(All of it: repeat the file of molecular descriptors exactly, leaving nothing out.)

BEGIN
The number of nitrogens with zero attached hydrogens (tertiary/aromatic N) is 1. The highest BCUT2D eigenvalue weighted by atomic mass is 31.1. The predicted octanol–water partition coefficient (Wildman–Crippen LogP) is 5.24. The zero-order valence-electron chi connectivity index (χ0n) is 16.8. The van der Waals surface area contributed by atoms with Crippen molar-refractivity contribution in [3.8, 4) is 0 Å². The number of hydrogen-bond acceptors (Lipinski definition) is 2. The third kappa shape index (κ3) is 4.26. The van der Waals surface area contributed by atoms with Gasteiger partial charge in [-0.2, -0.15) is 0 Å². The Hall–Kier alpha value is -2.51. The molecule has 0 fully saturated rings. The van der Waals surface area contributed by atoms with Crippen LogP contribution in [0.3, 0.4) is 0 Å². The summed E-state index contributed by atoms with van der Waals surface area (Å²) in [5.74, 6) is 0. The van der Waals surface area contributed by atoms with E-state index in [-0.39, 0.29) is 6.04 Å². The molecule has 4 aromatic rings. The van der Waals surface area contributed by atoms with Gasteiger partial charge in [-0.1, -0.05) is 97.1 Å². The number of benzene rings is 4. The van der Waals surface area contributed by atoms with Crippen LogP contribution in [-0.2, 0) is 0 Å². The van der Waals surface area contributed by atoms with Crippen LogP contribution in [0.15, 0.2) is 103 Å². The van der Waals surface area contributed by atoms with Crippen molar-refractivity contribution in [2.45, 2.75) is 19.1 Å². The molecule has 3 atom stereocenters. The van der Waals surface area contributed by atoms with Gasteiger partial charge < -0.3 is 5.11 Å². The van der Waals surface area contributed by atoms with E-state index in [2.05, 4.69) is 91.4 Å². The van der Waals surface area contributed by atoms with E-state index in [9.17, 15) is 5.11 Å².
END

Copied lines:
The number of nitrogens with zero attached hydrogens (tertiary/aromatic N) is 1. The highest BCUT2D eigenvalue weighted by atomic mass is 31.1. The predicted octanol–water partition coefficient (Wildman–Crippen LogP) is 5.24. The zero-order valence-electron chi connectivity index (χ0n) is 16.8. The van der Waals surface area contributed by atoms with Crippen molar-refractivity contribution in [3.8, 4) is 0 Å². The number of hydrogen-bond acceptors (Lipinski definition) is 2. The third kappa shape index (κ3) is 4.26. The van der Waals surface area contributed by atoms with Gasteiger partial charge in [-0.2, -0.15) is 0 Å². The Hall–Kier alpha value is -2.51. The molecule has 0 fully saturated rings. The van der Waals surface area contributed by atoms with Crippen LogP contribution in [0.3, 0.4) is 0 Å². The summed E-state index contributed by atoms with van der Waals surface area (Å²) in [5.74, 6) is 0. The van der Waals surface area contributed by atoms with E-state index in [-0.39, 0.29) is 6.04 Å². The molecule has 4 aromatic rings. The van der Waals surface area contributed by atoms with Gasteiger partial charge in [-0.1, -0.05) is 97.1 Å². The number of benzene rings is 4. The van der Waals surface area contributed by atoms with Crippen LogP contribution in [-0.2, 0) is 0 Å². The van der Waals surface area contributed by atoms with Crippen LogP contribution in [0.15, 0.2) is 103 Å². The van der Waals surface area contributed by atoms with Crippen molar-refractivity contribution in [2.45, 2.75) is 19.1 Å². The molecule has 3 atom stereocenters. The van der Waals surface area contributed by atoms with Gasteiger partial charge < -0.3 is 5.11 Å². The van der Waals surface area contributed by atoms with E-state index in [2.05, 4.69) is 91.4 Å². The van der Waals surface area contributed by atoms with E-state index in [9.17, 15) is 5.11 Å².